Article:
The dramatic increase in support for Black Lives Matter since Floyd’s killing and a growing recognition among white people of systemic racism in the criminal legal system have also pushed local debates around public safety into territory that would have seemed unthinkable in Texas just two months ago. After daily protests roiled Dallas in early June, the city council voted 12-3 to delay a planned $6.5 million increase to DPD for hires and unplanned overtime costs, urging the city manager to find “more creative ways to balance this budget.” Public comments at council hearings have been dominated by calls to defund the police. Residents pointed out that more than 60 percent of the city’s budget goes to fund public safety, while nearly one in four kids in the county are food insecure.
“The dominant narrative has changed,” Mokuria said. “The violent police response that we saw against protesters across the country, in cities like Austin and Dallas, has expanded the public’s consciousness and more people now recognize the inherent violence in policing.”
On July 14, 2018, San Antonio police officer Tim Garcia was called out to a downtown mall along the city’s famed River Walk, where security guards had detained a young Black man who they claimed was harassing customers. After he arrived and put the man in handcuffs, Garcia began to berate the suspect, repeatedly using a racial slur. The man, who was arrested and charged with criminal trespass, later complained to police, which triggered an internal investigation and a review of body camera footage that confirmed the allegation. Disciplinary records show that Garcia also twisted the handcuffed suspect’s arm in order to inflict pain when he talked back.
San Antonio Police Chief William McManus tried to fire Garcia for his conduct last year, but because of the local police union’s contract with the city, he couldn’t. Over the past decade, two-thirds of San Antonio officers who were fired and then challenged their terminations were reinstated through an arbitration process dictated by a collective bargaining agreement that strips the chief of final say on disciplinary matters.
Rewriting police union contracts to hold officers accused of misconduct accountable has been a priority for police reformers for several years. Yet until recently, the issue was a third rail in San Antonio, a city where the local police union helped write the playbook for amassing and flexing police power in local politics. Other San Antonio cops who have won their jobs back over the past decade include Matthew Luckhurst, whom McManus tried to fire in 2016 after he gave a homeless man a sandwich containing dog feces, and Michael Garza, who in 2012 shot and killed his girlfriend’s spurned ex after drinking on duty. According to records, the man shot Garza’s girlfriend during an argument, but instead of taking her to the hospital, Garza chased the man for nearly two miles before shooting him in the back. In June of this year, Luckhurst finally lost his job after a feces-related “prank” on a female officer who asked that men keep out of the women’s restroom.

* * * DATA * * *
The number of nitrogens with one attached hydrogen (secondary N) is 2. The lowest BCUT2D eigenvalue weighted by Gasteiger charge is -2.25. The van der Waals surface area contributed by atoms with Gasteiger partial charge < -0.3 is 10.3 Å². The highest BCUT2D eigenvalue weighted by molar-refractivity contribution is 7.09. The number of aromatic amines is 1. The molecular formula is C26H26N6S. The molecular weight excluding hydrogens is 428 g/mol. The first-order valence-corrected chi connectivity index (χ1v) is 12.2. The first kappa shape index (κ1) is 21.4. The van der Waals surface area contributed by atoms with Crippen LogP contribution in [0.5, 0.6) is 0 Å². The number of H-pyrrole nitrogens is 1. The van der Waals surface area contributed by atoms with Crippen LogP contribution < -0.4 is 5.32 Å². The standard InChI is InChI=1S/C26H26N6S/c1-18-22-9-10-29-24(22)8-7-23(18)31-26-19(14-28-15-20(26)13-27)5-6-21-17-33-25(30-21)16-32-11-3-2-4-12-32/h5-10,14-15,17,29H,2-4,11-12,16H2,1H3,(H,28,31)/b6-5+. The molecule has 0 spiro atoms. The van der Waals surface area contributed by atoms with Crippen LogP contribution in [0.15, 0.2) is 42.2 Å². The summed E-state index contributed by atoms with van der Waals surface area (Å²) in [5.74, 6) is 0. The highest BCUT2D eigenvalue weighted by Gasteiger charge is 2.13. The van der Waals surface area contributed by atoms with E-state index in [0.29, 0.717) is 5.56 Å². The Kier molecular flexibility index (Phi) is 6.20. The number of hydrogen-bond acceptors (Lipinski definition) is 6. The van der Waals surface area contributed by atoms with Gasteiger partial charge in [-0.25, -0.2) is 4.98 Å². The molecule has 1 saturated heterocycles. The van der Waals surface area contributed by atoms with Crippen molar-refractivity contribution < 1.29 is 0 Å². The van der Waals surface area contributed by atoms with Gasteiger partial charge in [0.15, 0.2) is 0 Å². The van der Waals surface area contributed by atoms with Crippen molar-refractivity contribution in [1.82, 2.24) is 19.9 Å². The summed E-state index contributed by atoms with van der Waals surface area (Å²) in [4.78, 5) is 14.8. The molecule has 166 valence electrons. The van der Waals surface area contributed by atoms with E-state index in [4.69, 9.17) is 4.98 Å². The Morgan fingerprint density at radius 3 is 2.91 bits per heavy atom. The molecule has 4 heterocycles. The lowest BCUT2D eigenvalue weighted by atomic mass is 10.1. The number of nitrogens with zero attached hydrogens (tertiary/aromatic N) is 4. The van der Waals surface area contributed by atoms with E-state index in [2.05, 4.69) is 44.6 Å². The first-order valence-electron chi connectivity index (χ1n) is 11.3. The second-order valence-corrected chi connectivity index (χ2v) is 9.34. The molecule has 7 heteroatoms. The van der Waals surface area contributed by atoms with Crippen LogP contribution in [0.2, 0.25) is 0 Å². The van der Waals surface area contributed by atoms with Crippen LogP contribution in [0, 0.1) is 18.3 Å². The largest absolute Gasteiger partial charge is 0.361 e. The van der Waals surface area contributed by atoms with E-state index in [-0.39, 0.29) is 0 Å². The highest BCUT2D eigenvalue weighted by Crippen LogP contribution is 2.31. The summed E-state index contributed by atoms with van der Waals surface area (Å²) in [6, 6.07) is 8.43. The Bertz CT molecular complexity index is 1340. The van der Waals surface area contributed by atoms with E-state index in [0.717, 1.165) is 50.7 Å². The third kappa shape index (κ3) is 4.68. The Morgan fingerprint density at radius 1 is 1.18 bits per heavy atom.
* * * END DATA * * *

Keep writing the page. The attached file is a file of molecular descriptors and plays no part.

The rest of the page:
In 2016, the last time the San Antonio Police Officers Association’s contract was renegotiated, city officials largely dismissed the idea of changing disciplinary procedures, despite protests from Black Lives Matter activists. “To put it frankly, these issues weren’t trending then like they are now,” said Johnathan-David Jones, an activist who pushed for changes to the contract. He says the lack of public pressure at the time meant that officials felt little sense of urgency. “The union was definitely prioritized over the community at the time.”
Negotiations over the union’s next collective bargaining agreement, which are scheduled to start by the end of the year, could look much different this time. Citizens have flooded city meetings asking local leaders to not only divest from police but also to reimagine the role of the police union in the city. Mike Helle, the longtime president of the local police union who has compared Black Lives Matter protesters to the Ku Klux Klan, didn’t respond to a request for comment. In early June, days after thousands of San Antonians marched on the local police headquarters protesting police brutality, Helle announced that he would retire from the department and his union post before the next round of contract negotiations. He says his retirement has nothing to do with the protests.
Two San Antonio city council members, Ana Sandoval and Roberto Treviño, have pledged to reject any campaign contributions from the police union; in late June, Sandoval gave $500 to a local organization that mentors young Black men, the same amount the local police union had previously donated to her campaign. Some San Antonio activists are even launching a petition to repeal the provisions governing police collective bargaining and officer discipline. “Nobody wants a police officer who feeds a homeless man a feces sandwich to stay on the force,” said Oji Martin, an activist who started the repeal effort.